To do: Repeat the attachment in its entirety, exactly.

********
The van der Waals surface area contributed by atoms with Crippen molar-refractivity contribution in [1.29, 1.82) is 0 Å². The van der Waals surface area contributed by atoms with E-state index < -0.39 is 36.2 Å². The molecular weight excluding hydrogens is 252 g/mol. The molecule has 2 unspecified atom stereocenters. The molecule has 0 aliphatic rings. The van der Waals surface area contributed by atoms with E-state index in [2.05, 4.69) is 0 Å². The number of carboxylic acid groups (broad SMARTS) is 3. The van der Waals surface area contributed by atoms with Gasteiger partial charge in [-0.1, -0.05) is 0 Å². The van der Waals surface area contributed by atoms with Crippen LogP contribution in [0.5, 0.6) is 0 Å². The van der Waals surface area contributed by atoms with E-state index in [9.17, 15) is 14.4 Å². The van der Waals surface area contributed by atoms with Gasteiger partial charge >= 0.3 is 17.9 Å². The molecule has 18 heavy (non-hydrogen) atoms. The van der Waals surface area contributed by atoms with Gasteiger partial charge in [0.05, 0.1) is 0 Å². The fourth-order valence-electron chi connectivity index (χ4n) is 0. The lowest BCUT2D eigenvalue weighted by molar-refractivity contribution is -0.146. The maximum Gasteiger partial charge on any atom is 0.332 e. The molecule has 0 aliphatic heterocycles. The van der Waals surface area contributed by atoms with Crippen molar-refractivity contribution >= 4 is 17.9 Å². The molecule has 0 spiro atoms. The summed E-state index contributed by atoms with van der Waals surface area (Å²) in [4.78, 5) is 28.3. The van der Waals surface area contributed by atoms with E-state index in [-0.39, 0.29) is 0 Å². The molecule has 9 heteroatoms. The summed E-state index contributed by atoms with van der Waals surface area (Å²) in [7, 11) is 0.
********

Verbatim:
The van der Waals surface area contributed by atoms with Crippen molar-refractivity contribution in [1.29, 1.82) is 0 Å². The van der Waals surface area contributed by atoms with E-state index < -0.39 is 36.2 Å². The molecular weight excluding hydrogens is 252 g/mol. The molecule has 2 unspecified atom stereocenters. The molecule has 0 aliphatic rings. The van der Waals surface area contributed by atoms with E-state index in [2.05, 4.69) is 0 Å². The number of carboxylic acid groups (broad SMARTS) is 3. The van der Waals surface area contributed by atoms with Gasteiger partial charge in [-0.1, -0.05) is 0 Å². The van der Waals surface area contributed by atoms with Crippen LogP contribution in [0.5, 0.6) is 0 Å². The van der Waals surface area contributed by atoms with E-state index in [9.17, 15) is 14.4 Å². The van der Waals surface area contributed by atoms with Gasteiger partial charge >= 0.3 is 17.9 Å². The molecule has 18 heavy (non-hydrogen) atoms. The van der Waals surface area contributed by atoms with Gasteiger partial charge in [0.05, 0.1) is 0 Å². The fourth-order valence-electron chi connectivity index (χ4n) is 0. The lowest BCUT2D eigenvalue weighted by molar-refractivity contribution is -0.146. The maximum Gasteiger partial charge on any atom is 0.332 e. The molecule has 0 aliphatic heterocycles. The van der Waals surface area contributed by atoms with Crippen molar-refractivity contribution >= 4 is 17.9 Å². The molecule has 0 spiro atoms. The summed E-state index contributed by atoms with van der Waals surface area (Å²) in [4.78, 5) is 28.3. The van der Waals surface area contributed by atoms with E-state index in [-0.39, 0.29) is 0 Å². The molecule has 9 heteroatoms. The summed E-state index contributed by atoms with van der Waals surface area (Å²) in [7, 11) is 0.